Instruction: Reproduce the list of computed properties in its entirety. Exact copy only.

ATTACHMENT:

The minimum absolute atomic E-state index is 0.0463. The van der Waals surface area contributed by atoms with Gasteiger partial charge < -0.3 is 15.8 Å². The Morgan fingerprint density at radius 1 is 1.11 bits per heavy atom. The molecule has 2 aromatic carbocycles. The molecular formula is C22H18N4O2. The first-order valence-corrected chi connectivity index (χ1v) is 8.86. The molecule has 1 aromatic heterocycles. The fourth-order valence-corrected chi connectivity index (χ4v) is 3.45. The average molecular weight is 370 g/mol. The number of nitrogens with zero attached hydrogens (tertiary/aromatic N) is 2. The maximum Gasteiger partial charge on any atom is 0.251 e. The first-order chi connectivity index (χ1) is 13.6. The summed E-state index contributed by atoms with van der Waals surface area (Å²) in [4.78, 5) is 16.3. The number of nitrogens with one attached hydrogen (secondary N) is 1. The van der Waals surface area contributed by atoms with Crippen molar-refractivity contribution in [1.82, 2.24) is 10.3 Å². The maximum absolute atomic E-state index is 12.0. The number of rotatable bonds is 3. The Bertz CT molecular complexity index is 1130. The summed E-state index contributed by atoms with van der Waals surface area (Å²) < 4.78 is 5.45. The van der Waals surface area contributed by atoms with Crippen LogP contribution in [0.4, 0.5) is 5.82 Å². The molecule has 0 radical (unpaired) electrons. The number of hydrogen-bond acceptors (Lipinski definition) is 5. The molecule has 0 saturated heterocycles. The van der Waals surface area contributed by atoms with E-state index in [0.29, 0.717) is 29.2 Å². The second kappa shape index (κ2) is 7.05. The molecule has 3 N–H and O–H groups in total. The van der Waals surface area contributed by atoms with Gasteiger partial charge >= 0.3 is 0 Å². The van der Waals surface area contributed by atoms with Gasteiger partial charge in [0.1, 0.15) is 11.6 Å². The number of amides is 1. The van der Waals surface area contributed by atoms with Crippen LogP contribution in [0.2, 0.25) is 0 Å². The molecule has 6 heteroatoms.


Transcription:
The minimum absolute atomic E-state index is 0.0463. The van der Waals surface area contributed by atoms with Gasteiger partial charge < -0.3 is 15.8 Å². The Morgan fingerprint density at radius 1 is 1.11 bits per heavy atom. The molecule has 2 aromatic carbocycles. The molecular formula is C22H18N4O2. The first-order valence-corrected chi connectivity index (χ1v) is 8.86. The molecule has 1 aromatic heterocycles. The fourth-order valence-corrected chi connectivity index (χ4v) is 3.45. The average molecular weight is 370 g/mol. The number of nitrogens with zero attached hydrogens (tertiary/aromatic N) is 2. The maximum Gasteiger partial charge on any atom is 0.251 e. The first-order chi connectivity index (χ1) is 13.6. The summed E-state index contributed by atoms with van der Waals surface area (Å²) in [4.78, 5) is 16.3. The number of nitrogens with one attached hydrogen (secondary N) is 1. The van der Waals surface area contributed by atoms with Crippen molar-refractivity contribution in [1.82, 2.24) is 10.3 Å². The maximum absolute atomic E-state index is 12.0. The number of rotatable bonds is 3. The Bertz CT molecular complexity index is 1130. The summed E-state index contributed by atoms with van der Waals surface area (Å²) < 4.78 is 5.45. The van der Waals surface area contributed by atoms with Crippen LogP contribution in [0.4, 0.5) is 5.82 Å². The molecule has 0 radical (unpaired) electrons. The number of hydrogen-bond acceptors (Lipinski definition) is 5. The molecule has 0 saturated heterocycles. The van der Waals surface area contributed by atoms with E-state index in [0.29, 0.717) is 29.2 Å². The second kappa shape index (κ2) is 7.05. The molecule has 3 N–H and O–H groups in total. The van der Waals surface area contributed by atoms with Gasteiger partial charge >= 0.3 is 0 Å². The van der Waals surface area contributed by atoms with Gasteiger partial charge in [0.1, 0.15) is 11.6 Å². The number of amides is 1. The van der Waals surface area contributed by atoms with Crippen LogP contribution in [0.2, 0.25) is 0 Å². The molecule has 6 heteroatoms.